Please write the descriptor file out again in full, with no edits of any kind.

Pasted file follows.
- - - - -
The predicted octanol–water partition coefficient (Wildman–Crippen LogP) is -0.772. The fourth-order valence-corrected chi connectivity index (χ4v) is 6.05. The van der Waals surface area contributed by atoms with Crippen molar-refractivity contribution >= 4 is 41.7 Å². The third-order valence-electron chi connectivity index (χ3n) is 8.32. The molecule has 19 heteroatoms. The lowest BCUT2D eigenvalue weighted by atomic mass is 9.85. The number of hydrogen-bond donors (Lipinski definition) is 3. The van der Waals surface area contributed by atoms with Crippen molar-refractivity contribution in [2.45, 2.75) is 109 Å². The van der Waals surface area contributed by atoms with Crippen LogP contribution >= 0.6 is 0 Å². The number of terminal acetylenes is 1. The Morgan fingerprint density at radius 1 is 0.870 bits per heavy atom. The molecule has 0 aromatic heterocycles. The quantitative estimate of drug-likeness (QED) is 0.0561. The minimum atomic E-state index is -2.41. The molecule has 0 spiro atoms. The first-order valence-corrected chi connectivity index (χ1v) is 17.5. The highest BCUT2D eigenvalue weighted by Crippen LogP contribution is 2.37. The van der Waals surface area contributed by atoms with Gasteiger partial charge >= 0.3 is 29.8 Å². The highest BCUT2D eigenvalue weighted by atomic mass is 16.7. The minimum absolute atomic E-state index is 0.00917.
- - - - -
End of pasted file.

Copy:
The predicted octanol–water partition coefficient (Wildman–Crippen LogP) is -0.772. The fourth-order valence-corrected chi connectivity index (χ4v) is 6.05. The van der Waals surface area contributed by atoms with Crippen molar-refractivity contribution >= 4 is 41.7 Å². The third-order valence-electron chi connectivity index (χ3n) is 8.32. The molecule has 19 heteroatoms. The lowest BCUT2D eigenvalue weighted by atomic mass is 9.85. The number of hydrogen-bond donors (Lipinski definition) is 3. The van der Waals surface area contributed by atoms with Crippen molar-refractivity contribution in [2.45, 2.75) is 109 Å². The van der Waals surface area contributed by atoms with Crippen LogP contribution >= 0.6 is 0 Å². The number of terminal acetylenes is 1. The Morgan fingerprint density at radius 1 is 0.870 bits per heavy atom. The molecule has 0 aromatic heterocycles. The quantitative estimate of drug-likeness (QED) is 0.0561. The minimum atomic E-state index is -2.41. The molecule has 0 spiro atoms. The first-order valence-corrected chi connectivity index (χ1v) is 17.5. The highest BCUT2D eigenvalue weighted by Crippen LogP contribution is 2.37. The van der Waals surface area contributed by atoms with Gasteiger partial charge >= 0.3 is 29.8 Å². The highest BCUT2D eigenvalue weighted by atomic mass is 16.7. The minimum absolute atomic E-state index is 0.00917.